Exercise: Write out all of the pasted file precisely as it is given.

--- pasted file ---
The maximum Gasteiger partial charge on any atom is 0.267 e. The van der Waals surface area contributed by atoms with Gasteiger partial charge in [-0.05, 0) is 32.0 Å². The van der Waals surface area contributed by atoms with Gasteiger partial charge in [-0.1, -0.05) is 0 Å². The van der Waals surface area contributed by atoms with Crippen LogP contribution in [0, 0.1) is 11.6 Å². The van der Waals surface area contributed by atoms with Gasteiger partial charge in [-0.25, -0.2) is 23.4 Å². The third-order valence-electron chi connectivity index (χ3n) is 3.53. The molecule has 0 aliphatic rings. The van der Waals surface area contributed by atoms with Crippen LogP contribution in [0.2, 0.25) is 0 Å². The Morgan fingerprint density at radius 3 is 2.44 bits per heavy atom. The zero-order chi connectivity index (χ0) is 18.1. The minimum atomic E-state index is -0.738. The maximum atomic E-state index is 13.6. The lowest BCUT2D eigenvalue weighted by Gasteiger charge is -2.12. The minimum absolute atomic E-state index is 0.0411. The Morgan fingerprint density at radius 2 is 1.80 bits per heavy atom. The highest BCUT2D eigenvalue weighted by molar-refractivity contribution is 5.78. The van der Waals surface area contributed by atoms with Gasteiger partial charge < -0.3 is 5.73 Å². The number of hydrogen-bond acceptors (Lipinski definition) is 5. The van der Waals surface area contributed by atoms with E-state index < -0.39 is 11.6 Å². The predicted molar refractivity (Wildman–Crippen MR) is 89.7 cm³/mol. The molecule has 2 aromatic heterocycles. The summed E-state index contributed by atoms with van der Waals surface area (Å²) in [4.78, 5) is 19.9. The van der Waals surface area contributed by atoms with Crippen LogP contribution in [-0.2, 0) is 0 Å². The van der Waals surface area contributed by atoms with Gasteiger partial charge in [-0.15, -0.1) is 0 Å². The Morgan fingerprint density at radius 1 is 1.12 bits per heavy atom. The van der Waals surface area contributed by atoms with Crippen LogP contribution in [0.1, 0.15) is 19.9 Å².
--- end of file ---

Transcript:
The maximum Gasteiger partial charge on any atom is 0.267 e. The van der Waals surface area contributed by atoms with Gasteiger partial charge in [-0.05, 0) is 32.0 Å². The van der Waals surface area contributed by atoms with Gasteiger partial charge in [-0.1, -0.05) is 0 Å². The van der Waals surface area contributed by atoms with Crippen LogP contribution in [0, 0.1) is 11.6 Å². The van der Waals surface area contributed by atoms with Gasteiger partial charge in [-0.25, -0.2) is 23.4 Å². The third-order valence-electron chi connectivity index (χ3n) is 3.53. The molecule has 0 aliphatic rings. The van der Waals surface area contributed by atoms with Crippen LogP contribution in [0.2, 0.25) is 0 Å². The Morgan fingerprint density at radius 3 is 2.44 bits per heavy atom. The zero-order chi connectivity index (χ0) is 18.1. The minimum atomic E-state index is -0.738. The maximum atomic E-state index is 13.6. The lowest BCUT2D eigenvalue weighted by Gasteiger charge is -2.12. The minimum absolute atomic E-state index is 0.0411. The Morgan fingerprint density at radius 2 is 1.80 bits per heavy atom. The highest BCUT2D eigenvalue weighted by molar-refractivity contribution is 5.78. The van der Waals surface area contributed by atoms with Gasteiger partial charge < -0.3 is 5.73 Å². The number of hydrogen-bond acceptors (Lipinski definition) is 5. The van der Waals surface area contributed by atoms with E-state index < -0.39 is 11.6 Å². The predicted molar refractivity (Wildman–Crippen MR) is 89.7 cm³/mol. The molecule has 2 aromatic heterocycles. The summed E-state index contributed by atoms with van der Waals surface area (Å²) in [4.78, 5) is 19.9. The van der Waals surface area contributed by atoms with Crippen LogP contribution in [-0.2, 0) is 0 Å². The van der Waals surface area contributed by atoms with Gasteiger partial charge in [-0.15, -0.1) is 0 Å². The Morgan fingerprint density at radius 1 is 1.12 bits per heavy atom. The van der Waals surface area contributed by atoms with Crippen LogP contribution in [0.1, 0.15) is 19.9 Å².